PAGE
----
NHL Notes: B's hasten journey into 'fancy stats' world

NHL Notes: B's hasten journey into 'fancy stats' world
August 4, 2014, 1:45 pm
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The Bruins aren’t hesitant newcomers entering the world of advanced statistics and analytics.

Not by a long shot.

But the Original Six franchise did officially recognize their work being done in the “fancy stats” world by adding an advanced statistics component to front office member Ryan Nadeau’s promotion this summer. Nadeau was elevated to Director of Hockey Operations and Analytics, but the longtime B’s employee wears plenty of hats for the Black and Gold franchise: stats and analytics guru, college hockey scout and knowledgeable travel resource for an NHL team that always faces interesting logistical challenges.

Nadeau and B’s Assistant Director of Amateur Scouting Scott Fitzgerald were key figures in scouting and ultimately landing undrafted defenseman Torey Krug, as well as former UVM defenseman Kevan Miller. Nadeau spends his weekends in the fall, winter and spring traveling all over the United States scouting NCAA hockey games, and he spends his hours during the week crunching numbers for the Black and Gold.

It’s an area the Bruins clearly want to augment in this age of Corsi and Fenwick entering so many hockey evaluation discussions, but it will always be utilized in concert with the old-fashioned eyeball test.

Take Benoit Pouliot, for example.

There’s no doubt that Boston’s proprietary software played a role in bringing the underachieving winger into the fold at a reduced price, and he finished ninth on the 2011-12 B’s with a 10.70 on-ice Corsi that was better than David Krejci, and far better than his third line mates in Chris Kelly and Rich Peverley.

But the offensive zone penalties taken, the brain cramps on the ice and his general unreliability made it a one-and-done season with the Black and Gold. It was Pouliot’s weak dump-in attempt in the OT of Game 7 vs. the Capitals that led to Joel Ward’s series-winning goal, and that was his final play in a Bruins uniform.

He’s actually the perfect battleground player: the stats portend great things and he had himself an excellent playoff with the New York Rangers last spring, but Pouliot will never be able to live up to the five year, $20 million investment in him made by the Edmonton Oilers.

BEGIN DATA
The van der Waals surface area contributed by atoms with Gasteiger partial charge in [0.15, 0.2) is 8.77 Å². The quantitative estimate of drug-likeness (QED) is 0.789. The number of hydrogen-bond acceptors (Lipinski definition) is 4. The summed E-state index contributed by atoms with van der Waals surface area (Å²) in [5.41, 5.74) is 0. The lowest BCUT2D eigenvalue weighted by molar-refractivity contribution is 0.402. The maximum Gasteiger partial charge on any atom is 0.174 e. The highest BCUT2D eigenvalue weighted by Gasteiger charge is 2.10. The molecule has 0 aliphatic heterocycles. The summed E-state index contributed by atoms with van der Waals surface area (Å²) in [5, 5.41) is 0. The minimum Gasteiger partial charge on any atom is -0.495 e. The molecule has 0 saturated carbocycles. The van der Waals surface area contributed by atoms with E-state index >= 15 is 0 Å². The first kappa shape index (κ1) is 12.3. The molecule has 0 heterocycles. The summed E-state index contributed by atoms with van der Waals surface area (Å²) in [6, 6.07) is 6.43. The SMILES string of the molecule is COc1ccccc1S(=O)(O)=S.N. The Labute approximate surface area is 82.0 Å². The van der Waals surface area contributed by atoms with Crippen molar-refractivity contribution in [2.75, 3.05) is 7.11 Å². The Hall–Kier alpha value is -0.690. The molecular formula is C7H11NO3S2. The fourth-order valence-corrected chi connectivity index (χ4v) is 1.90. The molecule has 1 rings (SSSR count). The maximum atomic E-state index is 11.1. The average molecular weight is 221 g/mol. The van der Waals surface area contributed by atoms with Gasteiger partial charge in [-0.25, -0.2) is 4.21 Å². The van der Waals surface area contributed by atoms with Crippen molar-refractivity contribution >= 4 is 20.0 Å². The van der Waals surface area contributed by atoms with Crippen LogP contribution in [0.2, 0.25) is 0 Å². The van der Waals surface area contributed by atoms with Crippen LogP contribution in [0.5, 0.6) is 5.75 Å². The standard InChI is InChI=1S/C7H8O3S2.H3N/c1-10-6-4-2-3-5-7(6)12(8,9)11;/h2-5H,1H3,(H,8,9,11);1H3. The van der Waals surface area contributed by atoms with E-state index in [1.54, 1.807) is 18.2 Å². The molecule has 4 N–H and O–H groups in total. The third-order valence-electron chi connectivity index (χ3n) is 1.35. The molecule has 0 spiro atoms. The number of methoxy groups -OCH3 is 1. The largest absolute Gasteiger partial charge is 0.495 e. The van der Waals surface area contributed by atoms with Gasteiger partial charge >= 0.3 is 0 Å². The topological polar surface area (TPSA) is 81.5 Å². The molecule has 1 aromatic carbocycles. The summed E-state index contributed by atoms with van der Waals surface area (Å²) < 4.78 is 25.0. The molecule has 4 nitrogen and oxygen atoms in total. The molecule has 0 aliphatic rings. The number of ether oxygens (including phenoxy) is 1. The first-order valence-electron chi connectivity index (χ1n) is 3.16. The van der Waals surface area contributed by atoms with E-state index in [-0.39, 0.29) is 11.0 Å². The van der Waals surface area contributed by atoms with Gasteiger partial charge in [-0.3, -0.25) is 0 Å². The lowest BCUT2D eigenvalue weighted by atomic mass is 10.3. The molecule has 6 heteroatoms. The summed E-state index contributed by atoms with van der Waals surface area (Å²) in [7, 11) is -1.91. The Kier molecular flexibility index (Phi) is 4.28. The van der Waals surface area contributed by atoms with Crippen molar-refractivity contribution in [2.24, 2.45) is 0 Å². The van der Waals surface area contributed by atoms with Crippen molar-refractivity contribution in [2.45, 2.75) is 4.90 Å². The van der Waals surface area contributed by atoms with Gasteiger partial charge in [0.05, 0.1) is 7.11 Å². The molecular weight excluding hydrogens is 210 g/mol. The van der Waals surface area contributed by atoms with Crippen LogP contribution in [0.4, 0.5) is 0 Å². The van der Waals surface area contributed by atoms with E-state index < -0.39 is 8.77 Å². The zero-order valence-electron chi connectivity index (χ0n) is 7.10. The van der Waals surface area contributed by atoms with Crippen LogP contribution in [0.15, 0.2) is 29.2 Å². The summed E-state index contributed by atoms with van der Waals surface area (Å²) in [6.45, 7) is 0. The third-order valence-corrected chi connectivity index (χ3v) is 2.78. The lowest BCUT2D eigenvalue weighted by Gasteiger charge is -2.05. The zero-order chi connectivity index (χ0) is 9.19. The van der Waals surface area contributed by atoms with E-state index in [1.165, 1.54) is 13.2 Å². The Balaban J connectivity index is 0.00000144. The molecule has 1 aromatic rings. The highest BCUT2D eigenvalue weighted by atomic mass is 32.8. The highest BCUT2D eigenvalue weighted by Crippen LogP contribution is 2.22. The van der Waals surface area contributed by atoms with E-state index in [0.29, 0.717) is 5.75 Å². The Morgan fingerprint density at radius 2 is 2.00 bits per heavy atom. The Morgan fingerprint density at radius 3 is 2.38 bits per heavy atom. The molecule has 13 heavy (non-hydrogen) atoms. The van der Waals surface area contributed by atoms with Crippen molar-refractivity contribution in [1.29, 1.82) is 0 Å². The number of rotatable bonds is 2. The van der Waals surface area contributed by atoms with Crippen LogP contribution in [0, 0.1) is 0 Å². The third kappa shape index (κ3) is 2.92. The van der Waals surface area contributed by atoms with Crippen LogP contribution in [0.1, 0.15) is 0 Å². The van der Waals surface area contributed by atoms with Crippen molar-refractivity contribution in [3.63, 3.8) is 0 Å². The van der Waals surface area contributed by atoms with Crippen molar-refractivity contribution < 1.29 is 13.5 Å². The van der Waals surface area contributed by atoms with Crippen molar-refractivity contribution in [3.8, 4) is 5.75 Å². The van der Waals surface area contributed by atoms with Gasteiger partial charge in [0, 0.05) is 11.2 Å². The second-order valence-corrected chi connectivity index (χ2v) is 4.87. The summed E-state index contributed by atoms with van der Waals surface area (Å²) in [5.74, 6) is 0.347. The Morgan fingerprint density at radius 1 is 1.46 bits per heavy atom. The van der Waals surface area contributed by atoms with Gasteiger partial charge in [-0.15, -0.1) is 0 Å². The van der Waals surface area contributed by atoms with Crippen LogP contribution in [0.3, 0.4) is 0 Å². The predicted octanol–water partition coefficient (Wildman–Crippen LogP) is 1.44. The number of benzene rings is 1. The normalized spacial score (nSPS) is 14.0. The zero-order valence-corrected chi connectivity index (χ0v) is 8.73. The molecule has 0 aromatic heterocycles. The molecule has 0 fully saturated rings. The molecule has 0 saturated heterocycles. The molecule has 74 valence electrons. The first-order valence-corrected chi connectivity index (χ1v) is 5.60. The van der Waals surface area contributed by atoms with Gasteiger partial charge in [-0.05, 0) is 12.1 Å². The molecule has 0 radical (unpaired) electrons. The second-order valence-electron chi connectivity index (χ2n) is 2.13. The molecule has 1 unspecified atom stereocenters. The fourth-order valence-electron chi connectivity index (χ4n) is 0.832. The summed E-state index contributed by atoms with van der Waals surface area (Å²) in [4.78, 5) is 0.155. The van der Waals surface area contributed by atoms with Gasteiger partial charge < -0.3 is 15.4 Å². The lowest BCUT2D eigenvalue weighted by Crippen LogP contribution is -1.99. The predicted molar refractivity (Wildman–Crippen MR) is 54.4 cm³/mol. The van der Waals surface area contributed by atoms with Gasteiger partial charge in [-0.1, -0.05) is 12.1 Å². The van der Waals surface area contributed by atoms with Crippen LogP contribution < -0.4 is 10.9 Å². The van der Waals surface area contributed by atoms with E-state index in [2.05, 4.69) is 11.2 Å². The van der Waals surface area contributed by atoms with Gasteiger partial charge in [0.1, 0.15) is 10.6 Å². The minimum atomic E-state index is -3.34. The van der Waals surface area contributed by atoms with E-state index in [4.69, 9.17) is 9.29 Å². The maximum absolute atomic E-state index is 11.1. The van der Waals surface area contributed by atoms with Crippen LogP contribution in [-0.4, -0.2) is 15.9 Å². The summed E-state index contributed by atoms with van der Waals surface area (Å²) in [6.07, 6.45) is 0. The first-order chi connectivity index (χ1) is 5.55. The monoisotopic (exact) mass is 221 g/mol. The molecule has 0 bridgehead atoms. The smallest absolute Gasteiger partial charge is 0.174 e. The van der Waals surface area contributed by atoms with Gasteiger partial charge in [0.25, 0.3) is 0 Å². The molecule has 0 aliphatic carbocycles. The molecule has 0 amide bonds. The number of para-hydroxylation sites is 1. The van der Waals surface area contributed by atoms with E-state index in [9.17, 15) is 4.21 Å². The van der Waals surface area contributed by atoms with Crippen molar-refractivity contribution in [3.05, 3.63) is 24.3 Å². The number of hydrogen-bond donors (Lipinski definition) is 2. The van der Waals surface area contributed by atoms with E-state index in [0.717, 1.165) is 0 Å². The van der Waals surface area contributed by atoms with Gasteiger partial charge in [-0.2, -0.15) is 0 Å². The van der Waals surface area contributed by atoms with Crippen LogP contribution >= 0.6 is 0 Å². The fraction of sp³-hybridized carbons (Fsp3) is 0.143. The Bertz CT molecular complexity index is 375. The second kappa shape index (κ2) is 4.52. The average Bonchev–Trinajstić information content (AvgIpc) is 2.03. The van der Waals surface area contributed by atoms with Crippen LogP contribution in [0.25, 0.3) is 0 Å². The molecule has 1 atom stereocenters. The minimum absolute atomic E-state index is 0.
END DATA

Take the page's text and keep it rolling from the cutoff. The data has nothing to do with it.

Those are the kind of discussions the Bruins will continue to hold, and keep mining away at the smartest, most innovative way to do it.

“It’s not a new thing. We’ve always done it," Chiarelli said. "But we wanted to augment the [analytics] department a little bit. [Nadeau] will be in charge of doing that. It’s always a supplemental piece to our decision-making. We just wanted to make sure we’re growing it and doing it properly. Your first instinct is scouting and talent evaluation, and this is another piece.

“We used to do it back in Ottawa — we did it more on the amateur scouting side. You just can’t get caught up in it too much. It’s another piece of info that — it promotes discussion, and through that, you end up back on the talent evaluation. So I think it’s a real instructional piece. We just don’t publicize it. Ryan has been with the organization for quite a while. He’s a point guy on that anyways, so he generates a lot of lists and metrics that we see when we’re making our decisions. I just wanted to give him that promotion, and let him grow the department.”

Chiarelli mentioned “regression analysis” as one particular area where the Bruins give a lot of weight to the numbers. Make no mistake about it, the Bruins pay attention to their numbers and to the numbers cranked out by the hundreds of blogs and websites that are doing innovative work.

“I think one of the biggest growths is just the fact that people who are doing some of [the analytics] work aren’t affiliated with teams, and stuff have now a medium to get it out there,” said Nadeau. “You know, lots of blogs and websites and stuff that…people are doing some pretty impressive stuff, and just posting it.

“As that happens, more and more people are seeing it and using it. The growth has been quick, but I think part of it is just because of the technology these days. It’s easier to get the word out there. Some people have done an extremely good job of detailed work, and we’re going to use some tools to continue that on our end.”

A number of stodgy, traditional NHL teams like the New Jersey Devils have beefed up their statistical analysis departments this summer, and the Toronto Maple Leafs went out and hired a certified stat-head in 28-year-old Kyle Dubas. The hockey world is changing just like the worlds of Major League Baseball and the NBA before it, and it’s easy to get caught in the avalanche with trendy stats like Relative Corsi and Corsi Relative Quality of Competition.